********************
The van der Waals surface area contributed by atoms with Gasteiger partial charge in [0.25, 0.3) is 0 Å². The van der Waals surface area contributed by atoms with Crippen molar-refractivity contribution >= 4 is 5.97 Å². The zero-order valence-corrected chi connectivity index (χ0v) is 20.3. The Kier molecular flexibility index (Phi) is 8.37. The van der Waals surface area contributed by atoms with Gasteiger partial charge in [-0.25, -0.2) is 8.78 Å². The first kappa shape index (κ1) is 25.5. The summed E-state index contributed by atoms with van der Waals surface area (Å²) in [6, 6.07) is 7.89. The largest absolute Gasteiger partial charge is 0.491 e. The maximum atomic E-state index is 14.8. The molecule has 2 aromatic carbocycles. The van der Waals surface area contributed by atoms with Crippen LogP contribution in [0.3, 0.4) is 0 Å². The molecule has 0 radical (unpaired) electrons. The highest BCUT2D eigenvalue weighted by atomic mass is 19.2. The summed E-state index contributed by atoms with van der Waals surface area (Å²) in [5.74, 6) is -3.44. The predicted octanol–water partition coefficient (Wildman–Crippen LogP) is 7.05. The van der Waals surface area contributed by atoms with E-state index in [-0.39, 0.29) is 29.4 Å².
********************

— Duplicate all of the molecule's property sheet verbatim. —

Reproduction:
The van der Waals surface area contributed by atoms with Gasteiger partial charge in [0.25, 0.3) is 0 Å². The van der Waals surface area contributed by atoms with Crippen molar-refractivity contribution >= 4 is 5.97 Å². The zero-order valence-corrected chi connectivity index (χ0v) is 20.3. The Kier molecular flexibility index (Phi) is 8.37. The van der Waals surface area contributed by atoms with Gasteiger partial charge in [-0.25, -0.2) is 8.78 Å². The first kappa shape index (κ1) is 25.5. The summed E-state index contributed by atoms with van der Waals surface area (Å²) in [6, 6.07) is 7.89. The largest absolute Gasteiger partial charge is 0.491 e. The maximum atomic E-state index is 14.8. The molecule has 2 aromatic carbocycles. The van der Waals surface area contributed by atoms with Crippen LogP contribution in [0.3, 0.4) is 0 Å². The molecule has 0 radical (unpaired) electrons. The highest BCUT2D eigenvalue weighted by atomic mass is 19.2. The summed E-state index contributed by atoms with van der Waals surface area (Å²) in [5.74, 6) is -3.44. The predicted octanol–water partition coefficient (Wildman–Crippen LogP) is 7.05. The van der Waals surface area contributed by atoms with E-state index in [-0.39, 0.29) is 29.4 Å².